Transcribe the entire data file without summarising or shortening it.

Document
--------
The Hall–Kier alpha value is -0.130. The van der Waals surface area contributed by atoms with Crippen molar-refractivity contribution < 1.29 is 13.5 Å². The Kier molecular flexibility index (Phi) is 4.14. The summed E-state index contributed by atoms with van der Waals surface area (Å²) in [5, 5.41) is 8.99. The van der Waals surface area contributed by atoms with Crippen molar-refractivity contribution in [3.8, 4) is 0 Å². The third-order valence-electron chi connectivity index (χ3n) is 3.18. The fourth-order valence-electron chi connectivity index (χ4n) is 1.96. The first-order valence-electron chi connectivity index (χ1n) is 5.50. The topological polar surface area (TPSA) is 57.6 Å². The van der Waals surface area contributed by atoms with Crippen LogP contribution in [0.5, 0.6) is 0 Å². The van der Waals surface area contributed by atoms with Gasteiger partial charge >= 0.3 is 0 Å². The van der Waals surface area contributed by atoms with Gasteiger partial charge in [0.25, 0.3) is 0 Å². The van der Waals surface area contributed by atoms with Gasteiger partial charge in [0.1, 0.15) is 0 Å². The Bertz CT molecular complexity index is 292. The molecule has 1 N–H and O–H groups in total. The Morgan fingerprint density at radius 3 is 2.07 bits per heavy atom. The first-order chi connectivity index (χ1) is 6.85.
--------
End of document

The Hall–Kier alpha value is -0.130. The van der Waals surface area contributed by atoms with Crippen molar-refractivity contribution < 1.29 is 13.5 Å². The Kier molecular flexibility index (Phi) is 4.14. The summed E-state index contributed by atoms with van der Waals surface area (Å²) in [5, 5.41) is 8.99. The van der Waals surface area contributed by atoms with Crippen molar-refractivity contribution in [3.8, 4) is 0 Å². The third-order valence-electron chi connectivity index (χ3n) is 3.18. The fourth-order valence-electron chi connectivity index (χ4n) is 1.96. The first-order valence-electron chi connectivity index (χ1n) is 5.50. The topological polar surface area (TPSA) is 57.6 Å². The van der Waals surface area contributed by atoms with Crippen LogP contribution in [0.5, 0.6) is 0 Å². The van der Waals surface area contributed by atoms with Gasteiger partial charge >= 0.3 is 0 Å². The van der Waals surface area contributed by atoms with Gasteiger partial charge in [0.25, 0.3) is 0 Å². The van der Waals surface area contributed by atoms with Gasteiger partial charge in [0.1, 0.15) is 0 Å². The Bertz CT molecular complexity index is 292. The molecule has 1 N–H and O–H groups in total. The Morgan fingerprint density at radius 3 is 2.07 bits per heavy atom. The first-order chi connectivity index (χ1) is 6.85.